Potato starch looking like an aerial view of a glacier, and a road at risk of being blocked off due to debrisShare on Pinterest
Resistant starch is found in foods such as cereals, bananas, and rice. Hiroshi Watanabe/Getty Images
  • An international trial has found that resistant starches could help protect people with an elevated risk of hereditary cancers.
  • The decades-long study also reported that resistant starch supplementation reduced cancers in this group by over 60%.
  • The protective effect of these starches lasted at least 10 years after stopping the use of the supplement.
  • Nevertheless, some experts are wary of recommending supplements and suggest eating whole plant foods to stave off cancer.

Resistant starches (RS) are carbohydrates that pass undigested through the small intestine and are digested, or fermented, in the large intestine.

They are present in plant-based foods including beans, oats, breakfast cereals, rice, cooked and cooled pasta, peas, and slightly unripe bananas.

RS forms part of dietary fiber, which is known to reduce the risk of colorectal cancer and many other non-communicable diseases.

Researchers at Newcastle University and the University of Leeds in the United Kingdom found that a RS powder supplement may help prevent cancer in people with Lynch syndrome.

The experts ran a multinational trial called CAPP2 involving almost 1,000 people with Lynch syndrome. They gave the participants a 30g dose of RS for an average of two years.

The supplementation did not affect colorectal cancers as expected. However, unexpectedly, its protective potential was most apparent in the upper digestive tract, where cancers are aggressive and not usually caught early.

These findings appear in Cancer Prevention Research.

Lynch syndrome, an inherited condition, predisposes people to colon cancer, gastric cancer, and several other cancers.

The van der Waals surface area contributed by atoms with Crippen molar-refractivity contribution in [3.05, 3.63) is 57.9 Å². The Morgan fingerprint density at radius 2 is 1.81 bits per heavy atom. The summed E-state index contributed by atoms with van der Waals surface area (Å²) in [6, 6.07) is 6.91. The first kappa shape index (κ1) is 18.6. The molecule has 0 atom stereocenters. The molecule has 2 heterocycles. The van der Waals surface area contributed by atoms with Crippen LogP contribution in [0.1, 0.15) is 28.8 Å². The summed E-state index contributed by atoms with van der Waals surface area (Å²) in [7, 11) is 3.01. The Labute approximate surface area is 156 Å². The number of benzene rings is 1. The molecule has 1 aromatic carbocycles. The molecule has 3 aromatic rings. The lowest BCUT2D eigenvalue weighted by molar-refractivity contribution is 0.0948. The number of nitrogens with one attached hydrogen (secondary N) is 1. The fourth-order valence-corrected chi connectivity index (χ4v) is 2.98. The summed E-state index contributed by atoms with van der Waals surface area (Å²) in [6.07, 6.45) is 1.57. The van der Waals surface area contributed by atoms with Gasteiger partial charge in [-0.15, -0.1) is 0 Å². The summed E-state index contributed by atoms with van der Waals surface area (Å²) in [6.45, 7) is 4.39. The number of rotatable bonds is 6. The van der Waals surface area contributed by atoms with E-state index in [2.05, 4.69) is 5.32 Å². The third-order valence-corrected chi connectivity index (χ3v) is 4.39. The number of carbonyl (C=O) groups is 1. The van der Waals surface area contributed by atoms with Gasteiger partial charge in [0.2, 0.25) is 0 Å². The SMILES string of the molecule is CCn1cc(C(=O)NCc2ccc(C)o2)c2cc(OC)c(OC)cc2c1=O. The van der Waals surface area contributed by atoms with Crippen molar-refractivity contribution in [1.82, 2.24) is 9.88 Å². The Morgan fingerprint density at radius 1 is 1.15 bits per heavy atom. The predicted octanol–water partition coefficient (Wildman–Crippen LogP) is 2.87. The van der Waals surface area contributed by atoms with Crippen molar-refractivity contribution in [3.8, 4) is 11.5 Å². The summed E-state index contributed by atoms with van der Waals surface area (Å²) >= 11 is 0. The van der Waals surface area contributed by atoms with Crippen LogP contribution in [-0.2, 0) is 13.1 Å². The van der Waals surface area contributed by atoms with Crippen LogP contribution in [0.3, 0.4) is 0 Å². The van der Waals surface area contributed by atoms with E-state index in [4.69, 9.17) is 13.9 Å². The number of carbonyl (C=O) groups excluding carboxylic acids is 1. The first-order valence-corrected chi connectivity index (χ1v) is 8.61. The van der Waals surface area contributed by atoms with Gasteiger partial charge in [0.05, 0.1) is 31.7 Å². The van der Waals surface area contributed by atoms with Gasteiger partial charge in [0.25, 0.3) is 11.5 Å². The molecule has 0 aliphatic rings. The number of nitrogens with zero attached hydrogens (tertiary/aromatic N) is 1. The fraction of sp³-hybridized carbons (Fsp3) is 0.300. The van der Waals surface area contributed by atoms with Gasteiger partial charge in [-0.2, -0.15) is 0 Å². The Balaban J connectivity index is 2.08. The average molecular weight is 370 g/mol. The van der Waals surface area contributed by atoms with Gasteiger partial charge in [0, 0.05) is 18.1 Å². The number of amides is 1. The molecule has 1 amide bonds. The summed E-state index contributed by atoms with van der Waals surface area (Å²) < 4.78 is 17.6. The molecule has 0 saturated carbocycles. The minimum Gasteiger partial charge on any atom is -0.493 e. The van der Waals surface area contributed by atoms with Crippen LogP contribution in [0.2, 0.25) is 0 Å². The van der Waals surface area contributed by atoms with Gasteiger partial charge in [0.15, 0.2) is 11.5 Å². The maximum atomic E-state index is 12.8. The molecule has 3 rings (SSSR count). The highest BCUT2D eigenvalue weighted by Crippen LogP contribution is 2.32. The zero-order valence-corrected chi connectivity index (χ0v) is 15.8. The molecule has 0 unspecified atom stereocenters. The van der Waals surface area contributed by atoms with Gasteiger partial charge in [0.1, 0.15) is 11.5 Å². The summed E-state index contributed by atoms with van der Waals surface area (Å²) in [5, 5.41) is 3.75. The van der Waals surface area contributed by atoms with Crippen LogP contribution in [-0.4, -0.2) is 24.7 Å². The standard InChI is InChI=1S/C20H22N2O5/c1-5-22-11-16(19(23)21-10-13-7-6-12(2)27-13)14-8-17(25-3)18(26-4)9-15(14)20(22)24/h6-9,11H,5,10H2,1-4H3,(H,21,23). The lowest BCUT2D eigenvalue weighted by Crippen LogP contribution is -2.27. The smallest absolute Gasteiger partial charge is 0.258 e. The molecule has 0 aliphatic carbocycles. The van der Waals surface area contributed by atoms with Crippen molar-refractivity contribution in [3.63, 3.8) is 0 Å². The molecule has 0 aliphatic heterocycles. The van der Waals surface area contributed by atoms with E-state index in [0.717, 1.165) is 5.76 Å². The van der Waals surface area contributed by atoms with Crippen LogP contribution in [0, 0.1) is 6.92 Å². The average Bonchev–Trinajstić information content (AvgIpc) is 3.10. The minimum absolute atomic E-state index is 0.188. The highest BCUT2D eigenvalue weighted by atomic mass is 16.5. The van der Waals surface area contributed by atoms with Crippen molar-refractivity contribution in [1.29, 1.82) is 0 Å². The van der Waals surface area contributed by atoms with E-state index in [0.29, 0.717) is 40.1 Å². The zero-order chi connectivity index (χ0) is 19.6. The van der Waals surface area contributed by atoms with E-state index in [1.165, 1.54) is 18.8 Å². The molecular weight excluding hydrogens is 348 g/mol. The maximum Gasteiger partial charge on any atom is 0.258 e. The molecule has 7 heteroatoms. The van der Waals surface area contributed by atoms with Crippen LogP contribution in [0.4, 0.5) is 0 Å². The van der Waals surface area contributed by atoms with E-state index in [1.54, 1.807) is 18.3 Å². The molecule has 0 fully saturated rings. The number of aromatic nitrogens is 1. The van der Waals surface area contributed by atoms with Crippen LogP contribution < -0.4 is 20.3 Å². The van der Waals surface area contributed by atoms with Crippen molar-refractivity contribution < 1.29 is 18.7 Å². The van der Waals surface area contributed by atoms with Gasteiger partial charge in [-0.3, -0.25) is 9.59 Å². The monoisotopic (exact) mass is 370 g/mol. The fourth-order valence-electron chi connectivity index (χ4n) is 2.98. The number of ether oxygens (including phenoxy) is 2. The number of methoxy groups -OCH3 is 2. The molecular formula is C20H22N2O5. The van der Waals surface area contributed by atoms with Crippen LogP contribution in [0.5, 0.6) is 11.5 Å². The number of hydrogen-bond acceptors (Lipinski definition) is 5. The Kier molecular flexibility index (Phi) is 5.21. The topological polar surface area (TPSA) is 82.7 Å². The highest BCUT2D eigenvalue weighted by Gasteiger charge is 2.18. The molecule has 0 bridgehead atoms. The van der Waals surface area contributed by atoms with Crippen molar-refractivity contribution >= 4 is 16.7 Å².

Medical News Today spoke with Dr. Anton Bilchik, surgical oncologist and division chair of general surgery at Providence Saint John’s Health Center and chief of medicine at Saint John’s Cancer Institute in Santa Monica, CA.

Dr. Bilchik, who was not involved in the study, shared that LS is caused by a genetic mutation that stops the DNA from being able to correct itself after cell division as effectively as it should, which can give rise to cancers. It occurs in about 1% of patients with colorectal cancer.

The U.K.’s National Institute for Health and Care Excellence (NICE) recommends that people with LS take aspirin daily for at least two years to help prevent colorectal cancer.

Until now, prophylactic surgery to remove noncancerous organs or glands was considered the only preventive measure against LS-related cancers outside the colon.

The CAPP2 trial analyzed the long-term effects of aspirin and RS on cancer onset in patients with Lynch syndrome.

Earlier research during the trial found that aspirin reduced colorectal cancer by 50%.

A total of 463 participants took 30 g of RS daily for up to four years, and 455 subjects took a placebo.

The dose used was equivalent to eating one slightly unripe banana daily. Bananas at this stage resist breakdown in the small intestine, reaching the large intestine and feeding the microbiome there.

The researchers planned a 10-year follow-up and investigated data from the U.K.’s National Cancer Registry over 20 years.

They found no difference in the number of colorectal cancer cases. However, fewer participants receiving the supplement developed non-colorectal LS cancers compared to those taking the placebo.